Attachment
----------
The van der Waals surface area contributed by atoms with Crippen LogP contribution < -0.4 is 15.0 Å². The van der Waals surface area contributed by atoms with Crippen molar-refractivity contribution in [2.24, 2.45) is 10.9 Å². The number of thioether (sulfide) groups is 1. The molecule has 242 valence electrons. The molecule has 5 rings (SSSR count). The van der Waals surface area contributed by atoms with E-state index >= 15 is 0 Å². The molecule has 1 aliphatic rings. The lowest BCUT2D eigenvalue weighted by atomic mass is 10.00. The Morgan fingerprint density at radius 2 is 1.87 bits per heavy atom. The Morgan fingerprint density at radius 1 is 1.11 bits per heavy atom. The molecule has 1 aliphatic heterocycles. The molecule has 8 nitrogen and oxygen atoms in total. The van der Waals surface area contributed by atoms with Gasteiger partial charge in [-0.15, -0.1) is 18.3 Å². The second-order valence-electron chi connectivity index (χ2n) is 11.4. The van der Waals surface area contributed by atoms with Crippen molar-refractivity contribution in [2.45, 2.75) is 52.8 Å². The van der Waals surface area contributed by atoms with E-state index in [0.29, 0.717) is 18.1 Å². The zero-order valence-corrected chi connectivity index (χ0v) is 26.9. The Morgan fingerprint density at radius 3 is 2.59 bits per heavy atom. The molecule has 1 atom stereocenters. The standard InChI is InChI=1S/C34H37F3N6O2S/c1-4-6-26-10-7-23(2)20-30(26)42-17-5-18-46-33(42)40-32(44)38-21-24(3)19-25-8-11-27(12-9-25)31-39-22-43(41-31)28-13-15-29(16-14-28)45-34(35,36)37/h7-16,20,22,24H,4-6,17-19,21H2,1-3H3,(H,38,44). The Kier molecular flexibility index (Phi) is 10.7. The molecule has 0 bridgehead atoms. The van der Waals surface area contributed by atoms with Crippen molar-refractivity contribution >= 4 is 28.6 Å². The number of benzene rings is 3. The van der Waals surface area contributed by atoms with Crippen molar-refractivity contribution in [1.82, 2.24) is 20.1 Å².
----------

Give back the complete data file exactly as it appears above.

The van der Waals surface area contributed by atoms with Crippen LogP contribution < -0.4 is 15.0 Å². The van der Waals surface area contributed by atoms with Crippen molar-refractivity contribution in [2.24, 2.45) is 10.9 Å². The number of thioether (sulfide) groups is 1. The molecule has 242 valence electrons. The molecule has 5 rings (SSSR count). The van der Waals surface area contributed by atoms with E-state index >= 15 is 0 Å². The molecule has 1 aliphatic rings. The lowest BCUT2D eigenvalue weighted by atomic mass is 10.00. The Morgan fingerprint density at radius 2 is 1.87 bits per heavy atom. The Morgan fingerprint density at radius 1 is 1.11 bits per heavy atom. The molecule has 1 aliphatic heterocycles. The molecule has 8 nitrogen and oxygen atoms in total. The van der Waals surface area contributed by atoms with Gasteiger partial charge in [-0.15, -0.1) is 18.3 Å². The second-order valence-electron chi connectivity index (χ2n) is 11.4. The van der Waals surface area contributed by atoms with Crippen molar-refractivity contribution in [2.45, 2.75) is 52.8 Å². The van der Waals surface area contributed by atoms with E-state index in [0.29, 0.717) is 18.1 Å². The zero-order valence-corrected chi connectivity index (χ0v) is 26.9. The Morgan fingerprint density at radius 3 is 2.59 bits per heavy atom. The molecule has 1 atom stereocenters. The standard InChI is InChI=1S/C34H37F3N6O2S/c1-4-6-26-10-7-23(2)20-30(26)42-17-5-18-46-33(42)40-32(44)38-21-24(3)19-25-8-11-27(12-9-25)31-39-22-43(41-31)28-13-15-29(16-14-28)45-34(35,36)37/h7-16,20,22,24H,4-6,17-19,21H2,1-3H3,(H,38,44). The Kier molecular flexibility index (Phi) is 10.7. The molecule has 0 bridgehead atoms. The van der Waals surface area contributed by atoms with Crippen molar-refractivity contribution >= 4 is 28.6 Å². The number of benzene rings is 3. The van der Waals surface area contributed by atoms with Crippen molar-refractivity contribution in [1.82, 2.24) is 20.1 Å².